35. BSC Performance Measure Comparison

  36. Problems with performance measurement • Performance measures are meant to support business strategies • Strategies are not planned to work around performance measures – limit creativity and innovation • Too specific performance measures may make it incomparable with other divisions • There’s a gap between customer purchase criteria and performance measures

  37. Conclusion • There is a need for different performance measures to support unique business models • Standardized performance measures display business’ performance within the industry • Performance measures assist the business to assess performance, not to govern business processes

  38. Scope Planning and theScope Statement • A scope statement is a document used to develop and confirm a common understanding of the project scope. It should include • a project justification • a brief description of the project’s products • a summary of all project deliverables • a statement of what determines project success

  39. Scope Planning and the Work Breakdown Structure • After completing scope planning, the next step is to further define the work by breaking it into manageable pieces • Good scope definition • helps improve the accuracy of time, cost, and resource estimates • defines a baseline for performance measurement and project control • aids in communicating clear work responsibilities

  40. The Work Breakdown Structure • A work breakdown structure (WBS) is a deliverable-oriented grouping of the work involved in a project that defines the total scope of the project • It is a foundation document in project management because it provides the basis for planning and managing project schedules, costs, and changes

  41. Sample Intranet WBSOrganized by Product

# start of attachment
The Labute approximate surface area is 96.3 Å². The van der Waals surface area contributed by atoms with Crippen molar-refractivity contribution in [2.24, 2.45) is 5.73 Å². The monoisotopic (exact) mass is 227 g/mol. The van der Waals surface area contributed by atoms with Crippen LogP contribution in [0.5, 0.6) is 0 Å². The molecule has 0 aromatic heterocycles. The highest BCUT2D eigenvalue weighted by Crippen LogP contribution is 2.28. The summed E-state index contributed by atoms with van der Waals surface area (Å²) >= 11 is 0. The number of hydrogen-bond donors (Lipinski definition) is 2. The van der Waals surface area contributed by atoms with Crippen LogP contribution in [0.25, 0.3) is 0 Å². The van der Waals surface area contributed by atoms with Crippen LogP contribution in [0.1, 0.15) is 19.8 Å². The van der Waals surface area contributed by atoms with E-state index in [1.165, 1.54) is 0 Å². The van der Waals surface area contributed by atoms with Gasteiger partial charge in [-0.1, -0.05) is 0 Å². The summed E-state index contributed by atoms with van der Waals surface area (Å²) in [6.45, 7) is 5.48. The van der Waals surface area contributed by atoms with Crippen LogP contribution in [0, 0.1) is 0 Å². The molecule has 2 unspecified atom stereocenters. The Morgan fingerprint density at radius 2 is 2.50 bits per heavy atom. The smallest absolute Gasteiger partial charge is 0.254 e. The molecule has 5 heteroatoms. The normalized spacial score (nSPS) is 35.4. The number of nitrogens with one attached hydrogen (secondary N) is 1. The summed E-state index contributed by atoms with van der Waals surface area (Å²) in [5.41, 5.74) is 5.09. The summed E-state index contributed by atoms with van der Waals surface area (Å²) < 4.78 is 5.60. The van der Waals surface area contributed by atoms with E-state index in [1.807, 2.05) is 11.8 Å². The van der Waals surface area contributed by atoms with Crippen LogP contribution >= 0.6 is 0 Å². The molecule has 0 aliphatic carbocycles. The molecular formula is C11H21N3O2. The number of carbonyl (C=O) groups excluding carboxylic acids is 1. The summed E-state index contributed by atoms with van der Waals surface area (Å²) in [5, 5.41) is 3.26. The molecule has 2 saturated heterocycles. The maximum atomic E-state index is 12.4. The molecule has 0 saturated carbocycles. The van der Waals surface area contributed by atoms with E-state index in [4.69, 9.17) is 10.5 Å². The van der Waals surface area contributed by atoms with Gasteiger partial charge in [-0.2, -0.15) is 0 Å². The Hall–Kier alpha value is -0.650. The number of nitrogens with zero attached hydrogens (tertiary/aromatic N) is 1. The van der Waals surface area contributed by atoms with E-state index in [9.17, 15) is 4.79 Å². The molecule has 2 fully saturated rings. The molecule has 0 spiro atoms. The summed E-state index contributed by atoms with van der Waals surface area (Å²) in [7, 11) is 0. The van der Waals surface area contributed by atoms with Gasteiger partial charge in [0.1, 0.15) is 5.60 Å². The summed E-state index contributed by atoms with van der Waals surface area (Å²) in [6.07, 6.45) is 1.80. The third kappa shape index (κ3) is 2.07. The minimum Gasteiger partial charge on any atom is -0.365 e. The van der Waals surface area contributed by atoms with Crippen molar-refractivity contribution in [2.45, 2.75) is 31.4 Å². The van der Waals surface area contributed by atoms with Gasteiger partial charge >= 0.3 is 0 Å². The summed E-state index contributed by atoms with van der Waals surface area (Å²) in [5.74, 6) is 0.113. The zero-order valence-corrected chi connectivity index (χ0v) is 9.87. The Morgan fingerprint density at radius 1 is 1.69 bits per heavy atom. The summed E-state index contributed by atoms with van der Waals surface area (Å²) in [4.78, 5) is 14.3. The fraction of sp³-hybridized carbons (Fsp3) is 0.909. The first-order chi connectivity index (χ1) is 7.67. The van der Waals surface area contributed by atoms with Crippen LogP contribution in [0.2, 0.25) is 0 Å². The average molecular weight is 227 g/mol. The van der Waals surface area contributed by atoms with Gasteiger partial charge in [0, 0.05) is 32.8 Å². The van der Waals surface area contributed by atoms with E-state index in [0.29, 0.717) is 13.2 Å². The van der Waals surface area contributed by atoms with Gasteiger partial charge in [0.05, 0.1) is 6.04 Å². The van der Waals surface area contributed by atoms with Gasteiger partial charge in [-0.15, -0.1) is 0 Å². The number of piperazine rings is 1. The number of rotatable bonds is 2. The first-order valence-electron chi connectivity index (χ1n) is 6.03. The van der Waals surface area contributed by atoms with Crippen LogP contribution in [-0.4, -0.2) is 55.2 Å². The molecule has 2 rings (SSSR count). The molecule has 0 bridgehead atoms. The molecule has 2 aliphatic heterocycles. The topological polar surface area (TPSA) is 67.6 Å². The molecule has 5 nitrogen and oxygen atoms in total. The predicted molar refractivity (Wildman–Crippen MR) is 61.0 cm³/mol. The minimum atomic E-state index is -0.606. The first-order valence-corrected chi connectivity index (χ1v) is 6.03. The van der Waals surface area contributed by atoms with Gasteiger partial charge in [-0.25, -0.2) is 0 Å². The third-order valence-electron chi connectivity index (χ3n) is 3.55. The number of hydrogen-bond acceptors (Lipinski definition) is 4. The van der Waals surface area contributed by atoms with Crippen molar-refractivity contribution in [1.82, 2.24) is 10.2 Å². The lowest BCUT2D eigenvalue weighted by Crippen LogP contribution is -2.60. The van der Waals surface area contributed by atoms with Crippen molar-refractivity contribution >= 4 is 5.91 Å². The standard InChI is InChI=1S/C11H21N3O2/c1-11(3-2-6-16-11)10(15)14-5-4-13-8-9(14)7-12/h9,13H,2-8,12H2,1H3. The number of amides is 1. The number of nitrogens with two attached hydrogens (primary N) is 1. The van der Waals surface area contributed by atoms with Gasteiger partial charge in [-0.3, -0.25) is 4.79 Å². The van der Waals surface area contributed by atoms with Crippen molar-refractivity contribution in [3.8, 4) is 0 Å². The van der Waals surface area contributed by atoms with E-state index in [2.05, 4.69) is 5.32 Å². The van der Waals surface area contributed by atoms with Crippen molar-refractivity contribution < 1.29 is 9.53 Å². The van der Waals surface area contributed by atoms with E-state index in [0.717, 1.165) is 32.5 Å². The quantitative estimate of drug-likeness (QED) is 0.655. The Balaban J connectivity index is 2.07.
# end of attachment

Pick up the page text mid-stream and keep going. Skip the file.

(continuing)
42. Sample Intranet WBSOrganized by Phase

  43. Intranet WBS in Tabular Form 1.0 Concept 1.1 Evaluate current systems 1.2 Define Requirements 1.2.1 Define user requirements 1.2.2 Define content requirements 1.2.3 Define system requirements 1.2.4 Define server owner requirements 1.3 Define specific functionality 1.4 Define risks and risk management approach 1.5 Develop project plan 1.6 Brief Web development team 2.0 Web Site Design 3.0 Web Site Development 4.0 Roll Out 5.0 Support

  44. Intranet WBS and Gantt Chart in Project 2000

  45. Intranet WBS and Gantt Chart Organized by Project Management Process Groups

  46. Executing Tasks for JWD Consulting’s WBS

  47. Approaches to Developing WBSs • Using guidelines: Some organizations, like the DoD, provide guidelines for preparing WBSs • The analogy approach: Review WBSs of similar projects and tailor to your project • The top-down approach: Start with the largest items of the project and break them down • The bottom-up approach: Start with the detailed tasks and roll them up • Mind-mapping approach: Write down tasks in a non-linear format and then create the WBS structure

  48. Sample Mind-Mapping Approach What do you suggest would be good principles for developing a WBS??

  49. Basic Principles for Creating WBSs* 1. A unit of work should appear at only one place in the WBS. 2. The work content of a WBS item is the sum of the WBS items below it. 3. A WBS item is the responsibility of only one individual, even though many people may be working on it. 4. The WBS must be consistent with the way in which work is actually going to be performed; it should serve the project team first and other purposes only if practical. 5. Project team members should be involved in developing the WBS to ensure consistency and buy-in. 6. Each WBS item must be documented to ensure accurate understanding of the scope of work included and not included in that item. 7. The WBS must be a flexible tool to accommodate inevitable changes while properly maintaining control of the work content in the project according to the scope statement. *Cleland, David I.Project Management: Strategic Design and Implementation,1994

  50. Scope Verification and Scope Change Control • It is very difficult to create a good scope statement and WBS for a project • It is even more difficult to verify project scope and minimize scope changes • Many IT projects suffer from scope creep and poor scope verification • FoxMeyer Drug filed for bankruptcy after scope creep on a robotic warehouse • 21st Century Insurance Group wasted a lot of time and money on a project that could have used off-the-shelf components What factors might present problems for a WBS and consequently the Project??